Today’s Galisteo Basin is a vast and inspiring landscape on the edge of Santa Fe. Open range land has preserved a record of history that is a remarkable testament to powerful influences, natural and cultural, from the fifteenth through seventeenth centuries. These three centuries encompass dramatic changes in climate, economy, population, and organization of Pueblo communities, even before the initial Spanish expeditions of the sixteenth century.
Eric Blinman Director, Office of Archaeological Studies will discuss how the Seventeeth century Spanish Colonization changed the trajectory of Galisteo Basins cultural history in both expected and unexpected ways, culminating in the Pueblo Revolt of 1680. But perhaps the most dramatic transformation occurred in the few years immediately after the Revolt. By the Reconquest, the large Pueblo communities had moved north, setting the stage for the Euroamerican-dominated pastoral landscape of today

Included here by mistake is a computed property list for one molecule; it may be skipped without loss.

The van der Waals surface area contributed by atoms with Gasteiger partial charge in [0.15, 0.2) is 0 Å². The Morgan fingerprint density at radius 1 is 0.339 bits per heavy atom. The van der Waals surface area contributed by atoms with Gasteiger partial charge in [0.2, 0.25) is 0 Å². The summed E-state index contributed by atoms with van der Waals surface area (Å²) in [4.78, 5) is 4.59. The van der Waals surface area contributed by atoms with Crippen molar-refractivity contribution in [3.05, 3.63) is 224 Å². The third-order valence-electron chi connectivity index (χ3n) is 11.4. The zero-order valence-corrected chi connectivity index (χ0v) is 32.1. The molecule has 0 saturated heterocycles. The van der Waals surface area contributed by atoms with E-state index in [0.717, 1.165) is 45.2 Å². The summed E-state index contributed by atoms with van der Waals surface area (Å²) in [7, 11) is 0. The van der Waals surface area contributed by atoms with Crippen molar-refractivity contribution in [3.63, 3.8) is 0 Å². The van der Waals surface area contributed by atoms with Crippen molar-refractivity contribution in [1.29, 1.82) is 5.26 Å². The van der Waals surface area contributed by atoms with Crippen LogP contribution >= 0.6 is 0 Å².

Dr. Eric Blinman was appointed director of the OAS in 2006 upon the retirement of Dr. Timothy D. Maxwell. Eric has been involved in archaeology in the western United States since 1967, focusing on Ancestral Puebloan archaeology since 1979. His undergraduate training was at UC Berkeley, and his graduate degrees in anthropology are from Washington State University. Eric joined the OAS staff in 1988 and served as an acting director for the Museum of Indian Arts and Culture in 1999. His research activities have included paleoclimate studies, tribal consultations, archaeomagnetic dating, and reconstructions of the social history of Puebloan peoples. However, he is probably best known for his research on pottery and textiles and for his participation in OAS educational programs throughout New Mexico. In the summer of 2007 he participated in a colloquium, Past Climate Change: Human Survival Strategies, hosted by the king of Sweden, Carl XVI Gustaf, in Narsaq, Greenland.